Ford F700 Build

shortbus4x4

Expedition Leader
It will be much much easier to move the axle on the frame versus moving the wheel wells on the box. If you don't feel comfortable doing it yourself talk to a truck shop or mobile truck guy. It is pretty common to do this on commercial trucks. If you don't want or can't move the truck right now because of the box see if the truck shop will let their best mechanic come do it on their time or his. Just make sure he has done it before and knows what he is doing, don't get some guy who just started and this is his first job.

You could go with a bigger box but if you are happy with what you have then run with it. There is something to be said for putting a light load on a HD chassis when you are running rough roads far away from parts and mechanics. My grandfather built a custom camper in the early 70's using a 27' Winnebago fifth wheel trailer and a 1970 Ford 700 Cabover chassis. He took the axles out of the trailer, jacked it up and backed the truck under it. He then extended the rear frame, moved the rear axle and bolted the two together. It was a double frame motorhome. He ran singles in the rear and modified the rear springs due to it being lighter than what the truck was built for. He drove the Alaska Hiway 16 years in a row with it and didn't have any serious issues. I think he put 270k on it before he sold it too me when he couldn't drive it anymore in 2005. The first motorhome he drove up in the late 60's was a stick and staple on a IHC chassis. It broke the front springs on the way up and he had to junk it when he got back due to the body coming apart. He was very disgusted with it so he built his own that would last.
 

bajajoaquin

Adventurer
My grandfather built a custom camper in the early 70's using a 27' Winnebago fifth wheel trailer and a 1970 Ford 700 Cabover chassis. He took the axles out of the trailer, jacked it up and backed the truck under it. He then extended the rear frame, moved the rear axle and bolted the two together. It was a double frame motorhome. He ran singles in the rear and modified the rear springs due to it being lighter than what the truck was built for. He drove the Alaska Hiway 16 years in a row with it and didn't have any serious issues. I think he put 270k on it before he sold it too me when he couldn't drive it anymore in 2005.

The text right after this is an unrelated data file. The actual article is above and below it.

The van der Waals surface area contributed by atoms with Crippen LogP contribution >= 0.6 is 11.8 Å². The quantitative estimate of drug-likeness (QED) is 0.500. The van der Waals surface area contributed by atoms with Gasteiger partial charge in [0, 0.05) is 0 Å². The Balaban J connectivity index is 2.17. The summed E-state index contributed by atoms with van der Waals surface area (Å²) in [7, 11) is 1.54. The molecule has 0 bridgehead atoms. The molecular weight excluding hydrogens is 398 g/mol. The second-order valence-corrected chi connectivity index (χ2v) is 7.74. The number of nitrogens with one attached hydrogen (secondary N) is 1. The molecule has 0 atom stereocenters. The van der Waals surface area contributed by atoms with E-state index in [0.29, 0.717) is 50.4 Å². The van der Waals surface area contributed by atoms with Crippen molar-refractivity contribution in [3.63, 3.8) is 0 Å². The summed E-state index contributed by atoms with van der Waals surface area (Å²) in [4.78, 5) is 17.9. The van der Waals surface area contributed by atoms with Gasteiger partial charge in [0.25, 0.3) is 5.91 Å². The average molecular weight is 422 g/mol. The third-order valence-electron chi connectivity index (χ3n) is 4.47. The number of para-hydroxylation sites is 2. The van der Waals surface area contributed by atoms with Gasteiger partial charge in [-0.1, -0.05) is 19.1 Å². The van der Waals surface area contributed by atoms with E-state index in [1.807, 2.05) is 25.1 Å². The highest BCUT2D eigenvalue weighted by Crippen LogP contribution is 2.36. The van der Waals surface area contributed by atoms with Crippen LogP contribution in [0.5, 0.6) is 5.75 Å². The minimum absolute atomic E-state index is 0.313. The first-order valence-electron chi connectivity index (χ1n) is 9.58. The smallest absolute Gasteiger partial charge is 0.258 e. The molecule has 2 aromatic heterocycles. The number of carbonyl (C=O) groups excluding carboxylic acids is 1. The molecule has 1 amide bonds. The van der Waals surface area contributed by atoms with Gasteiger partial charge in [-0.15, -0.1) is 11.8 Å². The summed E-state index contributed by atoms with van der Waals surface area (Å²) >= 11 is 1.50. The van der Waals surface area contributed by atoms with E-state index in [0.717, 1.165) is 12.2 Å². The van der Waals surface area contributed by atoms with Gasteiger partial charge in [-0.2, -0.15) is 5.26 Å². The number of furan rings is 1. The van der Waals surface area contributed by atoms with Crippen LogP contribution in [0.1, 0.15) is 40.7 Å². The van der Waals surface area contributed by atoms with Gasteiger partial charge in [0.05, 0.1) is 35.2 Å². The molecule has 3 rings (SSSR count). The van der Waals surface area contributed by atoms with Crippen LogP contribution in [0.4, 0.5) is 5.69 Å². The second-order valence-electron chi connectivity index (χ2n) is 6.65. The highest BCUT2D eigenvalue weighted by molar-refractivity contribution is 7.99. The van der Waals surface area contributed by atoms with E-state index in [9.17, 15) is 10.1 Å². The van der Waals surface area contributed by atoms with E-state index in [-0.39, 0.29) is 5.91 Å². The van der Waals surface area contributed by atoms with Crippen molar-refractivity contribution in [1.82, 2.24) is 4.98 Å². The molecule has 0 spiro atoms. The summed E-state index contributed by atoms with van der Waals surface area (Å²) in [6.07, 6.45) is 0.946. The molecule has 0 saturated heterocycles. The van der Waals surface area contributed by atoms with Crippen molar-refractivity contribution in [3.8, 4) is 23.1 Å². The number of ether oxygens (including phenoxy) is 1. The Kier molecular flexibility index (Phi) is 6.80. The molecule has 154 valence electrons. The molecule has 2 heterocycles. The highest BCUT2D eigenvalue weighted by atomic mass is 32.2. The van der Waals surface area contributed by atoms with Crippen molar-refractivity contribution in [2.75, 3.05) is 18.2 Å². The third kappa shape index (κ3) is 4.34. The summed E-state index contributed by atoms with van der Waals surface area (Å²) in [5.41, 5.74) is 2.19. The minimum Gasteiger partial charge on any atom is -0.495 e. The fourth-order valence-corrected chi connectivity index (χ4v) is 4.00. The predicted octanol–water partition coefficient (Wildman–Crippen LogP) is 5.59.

I don't believe it. Without pics, it didn't exist!

:)
 

shortbus4x4

Expedition Leader
I don't have pictures of it being built because it was made before I was around but it is sitting in my driveway and I will take some pictures this week. My grandparents wintered in Arizona and mined gold every summer in Alaska for close to twenty years, late 60's to mid 80's. He told me he could almost make it from Phoenix AZ to Fairbanks AK without stopping for fuel. He tried it once and ran out about 40 miles before Fairbanks, I think it holds 400 gallons of diesel in about 4-6 different tanks. It has a CAT 1145 V-8 with a five speed and two speed rear, I think he told me he could get about 12mpg from it. I bought it from my grandparents and never used it so I traded it to a older gentleman and his wife in exchange for him painting my house. I need to put injectors in it and then it is leaving me.:( Oh well at least it will get used. By the time I have free time to use it I am sure it will have rusted/rotted away.